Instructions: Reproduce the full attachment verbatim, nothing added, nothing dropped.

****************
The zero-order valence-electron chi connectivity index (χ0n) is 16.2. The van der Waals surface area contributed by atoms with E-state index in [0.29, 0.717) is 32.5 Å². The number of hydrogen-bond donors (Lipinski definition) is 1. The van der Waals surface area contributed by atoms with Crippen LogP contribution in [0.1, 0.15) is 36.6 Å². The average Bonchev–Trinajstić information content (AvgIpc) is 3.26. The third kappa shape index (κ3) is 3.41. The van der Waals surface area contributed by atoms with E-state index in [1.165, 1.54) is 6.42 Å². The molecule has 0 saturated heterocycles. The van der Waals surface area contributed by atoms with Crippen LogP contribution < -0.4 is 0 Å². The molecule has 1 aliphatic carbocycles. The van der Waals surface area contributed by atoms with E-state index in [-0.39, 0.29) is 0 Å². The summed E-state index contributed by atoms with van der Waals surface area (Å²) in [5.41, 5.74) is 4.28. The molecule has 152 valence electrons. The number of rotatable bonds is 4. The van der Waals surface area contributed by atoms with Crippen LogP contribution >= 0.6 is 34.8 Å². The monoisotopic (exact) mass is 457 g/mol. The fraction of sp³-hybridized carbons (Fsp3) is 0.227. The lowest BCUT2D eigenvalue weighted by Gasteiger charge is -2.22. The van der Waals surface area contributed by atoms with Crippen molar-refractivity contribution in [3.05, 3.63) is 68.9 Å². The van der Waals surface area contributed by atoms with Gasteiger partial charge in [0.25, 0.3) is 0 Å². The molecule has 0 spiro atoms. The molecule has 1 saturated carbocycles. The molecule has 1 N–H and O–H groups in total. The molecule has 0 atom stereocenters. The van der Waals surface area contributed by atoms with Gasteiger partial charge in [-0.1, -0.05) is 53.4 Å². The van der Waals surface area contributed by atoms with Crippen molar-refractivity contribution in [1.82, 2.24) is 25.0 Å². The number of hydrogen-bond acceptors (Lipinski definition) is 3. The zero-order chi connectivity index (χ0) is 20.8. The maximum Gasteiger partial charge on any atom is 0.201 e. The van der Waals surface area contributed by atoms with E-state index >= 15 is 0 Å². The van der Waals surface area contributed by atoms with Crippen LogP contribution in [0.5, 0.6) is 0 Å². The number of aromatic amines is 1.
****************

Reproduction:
The zero-order valence-electron chi connectivity index (χ0n) is 16.2. The van der Waals surface area contributed by atoms with E-state index in [0.29, 0.717) is 32.5 Å². The number of hydrogen-bond donors (Lipinski definition) is 1. The van der Waals surface area contributed by atoms with Crippen LogP contribution in [0.1, 0.15) is 36.6 Å². The average Bonchev–Trinajstić information content (AvgIpc) is 3.26. The third kappa shape index (κ3) is 3.41. The van der Waals surface area contributed by atoms with E-state index in [1.165, 1.54) is 6.42 Å². The molecule has 0 saturated heterocycles. The van der Waals surface area contributed by atoms with Crippen LogP contribution < -0.4 is 0 Å². The molecule has 1 aliphatic carbocycles. The van der Waals surface area contributed by atoms with E-state index in [-0.39, 0.29) is 0 Å². The summed E-state index contributed by atoms with van der Waals surface area (Å²) in [5.41, 5.74) is 4.28. The molecule has 152 valence electrons. The number of rotatable bonds is 4. The van der Waals surface area contributed by atoms with Crippen LogP contribution >= 0.6 is 34.8 Å². The monoisotopic (exact) mass is 457 g/mol. The fraction of sp³-hybridized carbons (Fsp3) is 0.227. The lowest BCUT2D eigenvalue weighted by Gasteiger charge is -2.22. The van der Waals surface area contributed by atoms with Crippen molar-refractivity contribution in [3.05, 3.63) is 68.9 Å². The van der Waals surface area contributed by atoms with Gasteiger partial charge in [0.25, 0.3) is 0 Å². The molecule has 0 spiro atoms. The molecule has 1 saturated carbocycles. The molecule has 1 N–H and O–H groups in total. The molecule has 0 atom stereocenters. The van der Waals surface area contributed by atoms with Gasteiger partial charge in [-0.1, -0.05) is 53.4 Å². The van der Waals surface area contributed by atoms with Crippen molar-refractivity contribution in [1.82, 2.24) is 25.0 Å². The number of hydrogen-bond acceptors (Lipinski definition) is 3. The zero-order chi connectivity index (χ0) is 20.8. The maximum Gasteiger partial charge on any atom is 0.201 e. The van der Waals surface area contributed by atoms with E-state index >= 15 is 0 Å². The van der Waals surface area contributed by atoms with Crippen LogP contribution in [0.5, 0.6) is 0 Å². The number of aromatic amines is 1.